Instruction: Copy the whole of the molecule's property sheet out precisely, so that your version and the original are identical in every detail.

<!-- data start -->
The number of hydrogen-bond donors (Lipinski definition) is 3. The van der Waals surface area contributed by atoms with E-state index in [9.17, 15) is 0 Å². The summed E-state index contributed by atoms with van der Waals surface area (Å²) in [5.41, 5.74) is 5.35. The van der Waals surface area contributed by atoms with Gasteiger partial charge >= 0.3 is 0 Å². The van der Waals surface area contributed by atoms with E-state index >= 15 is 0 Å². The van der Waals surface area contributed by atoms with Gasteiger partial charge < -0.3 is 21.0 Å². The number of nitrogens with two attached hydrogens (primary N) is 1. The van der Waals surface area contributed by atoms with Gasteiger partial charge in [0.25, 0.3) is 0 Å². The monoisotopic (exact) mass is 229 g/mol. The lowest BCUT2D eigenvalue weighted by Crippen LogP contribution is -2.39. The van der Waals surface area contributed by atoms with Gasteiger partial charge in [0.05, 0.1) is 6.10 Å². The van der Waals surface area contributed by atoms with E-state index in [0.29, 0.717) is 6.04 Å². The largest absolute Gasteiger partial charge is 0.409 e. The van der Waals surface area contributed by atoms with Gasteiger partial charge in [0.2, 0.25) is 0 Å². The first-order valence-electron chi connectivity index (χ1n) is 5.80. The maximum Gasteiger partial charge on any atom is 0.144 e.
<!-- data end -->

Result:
The number of hydrogen-bond donors (Lipinski definition) is 3. The van der Waals surface area contributed by atoms with E-state index in [9.17, 15) is 0 Å². The summed E-state index contributed by atoms with van der Waals surface area (Å²) in [5.41, 5.74) is 5.35. The van der Waals surface area contributed by atoms with Gasteiger partial charge >= 0.3 is 0 Å². The van der Waals surface area contributed by atoms with E-state index >= 15 is 0 Å². The van der Waals surface area contributed by atoms with Gasteiger partial charge < -0.3 is 21.0 Å². The number of nitrogens with two attached hydrogens (primary N) is 1. The van der Waals surface area contributed by atoms with Gasteiger partial charge in [0.25, 0.3) is 0 Å². The monoisotopic (exact) mass is 229 g/mol. The lowest BCUT2D eigenvalue weighted by Crippen LogP contribution is -2.39. The van der Waals surface area contributed by atoms with Gasteiger partial charge in [0.05, 0.1) is 6.10 Å². The van der Waals surface area contributed by atoms with E-state index in [0.29, 0.717) is 6.04 Å². The largest absolute Gasteiger partial charge is 0.409 e. The van der Waals surface area contributed by atoms with Gasteiger partial charge in [0.2, 0.25) is 0 Å². The first-order valence-electron chi connectivity index (χ1n) is 5.80. The maximum Gasteiger partial charge on any atom is 0.144 e.